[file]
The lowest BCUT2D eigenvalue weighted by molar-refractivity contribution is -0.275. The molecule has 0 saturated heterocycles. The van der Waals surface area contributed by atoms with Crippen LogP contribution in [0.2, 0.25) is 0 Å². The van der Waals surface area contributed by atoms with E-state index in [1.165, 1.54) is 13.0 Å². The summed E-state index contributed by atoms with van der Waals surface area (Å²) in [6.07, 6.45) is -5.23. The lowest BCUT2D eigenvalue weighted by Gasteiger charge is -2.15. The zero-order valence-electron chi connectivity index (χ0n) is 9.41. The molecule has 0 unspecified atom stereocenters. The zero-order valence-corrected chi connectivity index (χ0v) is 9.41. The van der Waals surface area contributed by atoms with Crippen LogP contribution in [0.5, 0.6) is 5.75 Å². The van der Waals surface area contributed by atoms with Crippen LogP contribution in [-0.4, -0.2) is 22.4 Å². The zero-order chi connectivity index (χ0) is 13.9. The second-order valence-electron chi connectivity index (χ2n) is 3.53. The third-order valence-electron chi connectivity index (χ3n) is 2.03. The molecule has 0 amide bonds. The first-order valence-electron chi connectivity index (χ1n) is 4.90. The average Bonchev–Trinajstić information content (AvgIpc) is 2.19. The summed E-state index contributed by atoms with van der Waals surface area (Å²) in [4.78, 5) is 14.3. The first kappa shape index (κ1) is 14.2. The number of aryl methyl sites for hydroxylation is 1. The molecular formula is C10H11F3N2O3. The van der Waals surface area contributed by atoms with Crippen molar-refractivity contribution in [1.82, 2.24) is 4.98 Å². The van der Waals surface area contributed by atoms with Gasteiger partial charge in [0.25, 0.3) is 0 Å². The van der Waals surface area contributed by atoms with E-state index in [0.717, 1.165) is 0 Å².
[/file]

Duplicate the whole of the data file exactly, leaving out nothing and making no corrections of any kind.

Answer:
The lowest BCUT2D eigenvalue weighted by molar-refractivity contribution is -0.275. The molecule has 0 saturated heterocycles. The van der Waals surface area contributed by atoms with Crippen LogP contribution in [0.2, 0.25) is 0 Å². The van der Waals surface area contributed by atoms with E-state index in [1.165, 1.54) is 13.0 Å². The summed E-state index contributed by atoms with van der Waals surface area (Å²) in [6.07, 6.45) is -5.23. The lowest BCUT2D eigenvalue weighted by Gasteiger charge is -2.15. The zero-order valence-electron chi connectivity index (χ0n) is 9.41. The molecule has 0 unspecified atom stereocenters. The zero-order valence-corrected chi connectivity index (χ0v) is 9.41. The van der Waals surface area contributed by atoms with Crippen LogP contribution in [0.5, 0.6) is 5.75 Å². The van der Waals surface area contributed by atoms with Crippen LogP contribution in [-0.4, -0.2) is 22.4 Å². The zero-order chi connectivity index (χ0) is 13.9. The second-order valence-electron chi connectivity index (χ2n) is 3.53. The third-order valence-electron chi connectivity index (χ3n) is 2.03. The molecule has 0 amide bonds. The first-order valence-electron chi connectivity index (χ1n) is 4.90. The average Bonchev–Trinajstić information content (AvgIpc) is 2.19. The summed E-state index contributed by atoms with van der Waals surface area (Å²) in [4.78, 5) is 14.3. The first kappa shape index (κ1) is 14.2. The number of aryl methyl sites for hydroxylation is 1. The molecular formula is C10H11F3N2O3. The van der Waals surface area contributed by atoms with Crippen molar-refractivity contribution in [1.82, 2.24) is 4.98 Å². The van der Waals surface area contributed by atoms with Gasteiger partial charge in [0.25, 0.3) is 0 Å². The van der Waals surface area contributed by atoms with E-state index in [0.717, 1.165) is 0 Å².